Haggis wasn’t even coming to Cannes but just decided to “stop by” over the weekend on his way to London for post-production work on the film. which was shot mostly in Rome. He needs to hire a composer and still do some shooting in Paris on the multi-story movie which also stars Liam Neeson, Mila Kunis, Olivia Wilde, Adrien Brody, Kim Basinger and Maria Bello. Even in the rough assemblage Haggis showed me on his Mac in his Carlton suite, it’s clear this is a challenging and fearless adult drama, the kind studios don’t make anymore — almost European in it style and very personal. “I like to write about things I don’t understand and slowly these three stories about relationships evolved”, he says. “It took me two and a half years to write, 6 days a week, 8 hours a day often getting it wrong. Its very similar to Crash in that it took a long time to percolate…Every question these characters are grappling with are questions I have grappled with and they play them out for me. And if it was going to be a really complex story like this I wanted to set it in beautiful locations so that you have that respite and the fun and the romance that just took you away and then keeps slamming you in the face”. Neeson, Wilde and Kunis have the juiciest roles and really run with it. Haggis hopes to find a U.S. distributor in time to premiere it at a festival, most likely Toronto in September where Crash was launched. If possible he’d like to get it out before the end of the year but that depends. Strong stuff indeed, and Haggis says some distribs might be “scared” but he’s forging on. That’s what people do in Cannes to sell their wares.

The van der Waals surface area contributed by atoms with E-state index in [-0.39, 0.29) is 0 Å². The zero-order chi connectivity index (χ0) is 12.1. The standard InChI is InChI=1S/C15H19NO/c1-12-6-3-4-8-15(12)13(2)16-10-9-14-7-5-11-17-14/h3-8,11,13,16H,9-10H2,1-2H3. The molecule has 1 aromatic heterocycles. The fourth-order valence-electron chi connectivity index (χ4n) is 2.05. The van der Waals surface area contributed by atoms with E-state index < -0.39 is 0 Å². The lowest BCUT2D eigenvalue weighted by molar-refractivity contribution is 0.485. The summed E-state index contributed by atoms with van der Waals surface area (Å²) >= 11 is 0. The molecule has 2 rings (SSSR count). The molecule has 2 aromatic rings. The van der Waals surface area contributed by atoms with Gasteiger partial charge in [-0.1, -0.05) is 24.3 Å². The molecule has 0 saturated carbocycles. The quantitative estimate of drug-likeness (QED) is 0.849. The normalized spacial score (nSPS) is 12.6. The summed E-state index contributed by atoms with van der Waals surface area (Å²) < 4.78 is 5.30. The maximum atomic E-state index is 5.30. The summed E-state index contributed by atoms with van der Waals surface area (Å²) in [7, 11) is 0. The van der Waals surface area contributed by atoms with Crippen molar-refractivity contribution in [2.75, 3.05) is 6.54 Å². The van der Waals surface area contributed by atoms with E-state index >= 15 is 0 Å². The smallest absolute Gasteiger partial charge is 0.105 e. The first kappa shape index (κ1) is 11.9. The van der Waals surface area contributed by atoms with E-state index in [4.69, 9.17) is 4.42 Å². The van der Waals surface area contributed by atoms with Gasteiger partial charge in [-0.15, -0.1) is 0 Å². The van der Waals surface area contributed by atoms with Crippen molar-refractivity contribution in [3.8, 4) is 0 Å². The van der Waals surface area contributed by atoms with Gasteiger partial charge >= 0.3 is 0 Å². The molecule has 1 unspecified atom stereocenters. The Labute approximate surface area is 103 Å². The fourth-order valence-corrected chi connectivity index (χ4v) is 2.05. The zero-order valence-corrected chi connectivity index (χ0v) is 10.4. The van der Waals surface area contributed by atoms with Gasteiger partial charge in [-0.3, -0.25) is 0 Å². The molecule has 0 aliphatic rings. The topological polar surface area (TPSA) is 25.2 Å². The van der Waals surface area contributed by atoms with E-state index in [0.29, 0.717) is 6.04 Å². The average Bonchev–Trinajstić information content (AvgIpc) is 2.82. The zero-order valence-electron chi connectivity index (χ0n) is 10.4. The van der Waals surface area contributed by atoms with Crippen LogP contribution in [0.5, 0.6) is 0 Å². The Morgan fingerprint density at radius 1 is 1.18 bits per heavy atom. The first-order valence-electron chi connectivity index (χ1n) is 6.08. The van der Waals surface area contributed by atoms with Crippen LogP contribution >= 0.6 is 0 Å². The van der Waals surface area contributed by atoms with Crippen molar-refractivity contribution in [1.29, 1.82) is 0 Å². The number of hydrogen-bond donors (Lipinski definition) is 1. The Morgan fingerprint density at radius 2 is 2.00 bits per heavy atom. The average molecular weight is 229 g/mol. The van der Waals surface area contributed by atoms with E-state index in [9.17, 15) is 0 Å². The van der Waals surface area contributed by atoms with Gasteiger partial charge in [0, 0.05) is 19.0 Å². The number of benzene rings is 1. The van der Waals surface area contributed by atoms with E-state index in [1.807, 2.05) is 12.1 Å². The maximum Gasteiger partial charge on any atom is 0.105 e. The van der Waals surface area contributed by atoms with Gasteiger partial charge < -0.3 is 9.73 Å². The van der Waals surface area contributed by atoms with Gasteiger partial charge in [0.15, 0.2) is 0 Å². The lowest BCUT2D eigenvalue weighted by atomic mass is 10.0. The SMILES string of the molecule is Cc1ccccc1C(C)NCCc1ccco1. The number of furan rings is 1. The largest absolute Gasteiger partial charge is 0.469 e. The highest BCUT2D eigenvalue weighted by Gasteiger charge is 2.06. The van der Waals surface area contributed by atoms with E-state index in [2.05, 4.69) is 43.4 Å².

At The Weinstein Company party Sunday at Baoli Beach, Tim Burton was talking about his latest project: a first collaboration with Weinstein called Big Eyes from a screenplay by his Ed Wood writers Scott Alexander and Larry Karasewski and another offbeat true-life story. Earlier in the day I  moderated a panel for buyers with Burton and co-star (and Cannes jury member) Christoph Waltz, who plays Walter Keane to Amy Adams’ Margaret Keane in the story of the rocky relationship of the husband and wife who created the infamous Big Eyes mass-produced art work in the 1950s and ’60s. Burton shoots this summer in Vancouver and it’s a smaller-scaled film he is looking forward to doing for a change.